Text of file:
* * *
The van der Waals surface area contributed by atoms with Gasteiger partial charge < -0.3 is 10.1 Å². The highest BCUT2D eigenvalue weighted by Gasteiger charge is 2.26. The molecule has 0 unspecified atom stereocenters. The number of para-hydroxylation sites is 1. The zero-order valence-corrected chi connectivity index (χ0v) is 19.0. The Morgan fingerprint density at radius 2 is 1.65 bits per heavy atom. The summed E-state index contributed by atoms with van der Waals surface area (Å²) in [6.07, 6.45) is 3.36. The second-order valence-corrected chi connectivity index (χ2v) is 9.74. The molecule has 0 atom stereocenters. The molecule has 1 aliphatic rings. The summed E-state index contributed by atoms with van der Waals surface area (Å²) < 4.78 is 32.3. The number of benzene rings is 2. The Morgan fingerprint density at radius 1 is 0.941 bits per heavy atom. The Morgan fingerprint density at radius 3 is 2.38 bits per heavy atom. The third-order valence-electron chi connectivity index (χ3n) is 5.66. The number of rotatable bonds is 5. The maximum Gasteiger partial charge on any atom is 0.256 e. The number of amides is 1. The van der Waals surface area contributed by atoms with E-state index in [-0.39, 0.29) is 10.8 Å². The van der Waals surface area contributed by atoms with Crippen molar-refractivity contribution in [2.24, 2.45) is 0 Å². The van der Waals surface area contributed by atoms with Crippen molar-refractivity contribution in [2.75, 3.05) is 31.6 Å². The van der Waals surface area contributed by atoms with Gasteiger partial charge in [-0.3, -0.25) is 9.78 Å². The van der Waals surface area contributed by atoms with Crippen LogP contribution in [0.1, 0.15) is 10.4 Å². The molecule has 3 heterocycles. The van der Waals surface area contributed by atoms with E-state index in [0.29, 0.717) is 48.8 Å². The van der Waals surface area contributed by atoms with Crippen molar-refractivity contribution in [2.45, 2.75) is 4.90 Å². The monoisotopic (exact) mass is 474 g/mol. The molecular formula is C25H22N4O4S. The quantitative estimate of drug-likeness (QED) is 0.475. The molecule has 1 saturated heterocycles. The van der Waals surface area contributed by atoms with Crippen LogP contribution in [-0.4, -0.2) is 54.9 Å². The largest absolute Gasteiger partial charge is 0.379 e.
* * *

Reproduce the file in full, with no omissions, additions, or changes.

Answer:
The van der Waals surface area contributed by atoms with Gasteiger partial charge < -0.3 is 10.1 Å². The highest BCUT2D eigenvalue weighted by Gasteiger charge is 2.26. The molecule has 0 unspecified atom stereocenters. The number of para-hydroxylation sites is 1. The zero-order valence-corrected chi connectivity index (χ0v) is 19.0. The Morgan fingerprint density at radius 2 is 1.65 bits per heavy atom. The summed E-state index contributed by atoms with van der Waals surface area (Å²) in [6.07, 6.45) is 3.36. The second-order valence-corrected chi connectivity index (χ2v) is 9.74. The molecule has 0 atom stereocenters. The molecule has 1 aliphatic rings. The summed E-state index contributed by atoms with van der Waals surface area (Å²) < 4.78 is 32.3. The number of benzene rings is 2. The Morgan fingerprint density at radius 1 is 0.941 bits per heavy atom. The Morgan fingerprint density at radius 3 is 2.38 bits per heavy atom. The third-order valence-electron chi connectivity index (χ3n) is 5.66. The number of rotatable bonds is 5. The maximum Gasteiger partial charge on any atom is 0.256 e. The number of amides is 1. The van der Waals surface area contributed by atoms with E-state index in [-0.39, 0.29) is 10.8 Å². The van der Waals surface area contributed by atoms with Crippen molar-refractivity contribution in [2.24, 2.45) is 0 Å². The van der Waals surface area contributed by atoms with Crippen molar-refractivity contribution in [2.75, 3.05) is 31.6 Å². The van der Waals surface area contributed by atoms with Gasteiger partial charge in [-0.3, -0.25) is 9.78 Å². The van der Waals surface area contributed by atoms with Crippen LogP contribution in [0.1, 0.15) is 10.4 Å². The molecule has 3 heterocycles. The van der Waals surface area contributed by atoms with E-state index in [0.29, 0.717) is 48.8 Å². The van der Waals surface area contributed by atoms with Crippen molar-refractivity contribution in [2.45, 2.75) is 4.90 Å². The monoisotopic (exact) mass is 474 g/mol. The molecular formula is C25H22N4O4S. The quantitative estimate of drug-likeness (QED) is 0.475. The molecule has 1 saturated heterocycles. The van der Waals surface area contributed by atoms with Crippen LogP contribution in [-0.4, -0.2) is 54.9 Å². The largest absolute Gasteiger partial charge is 0.379 e.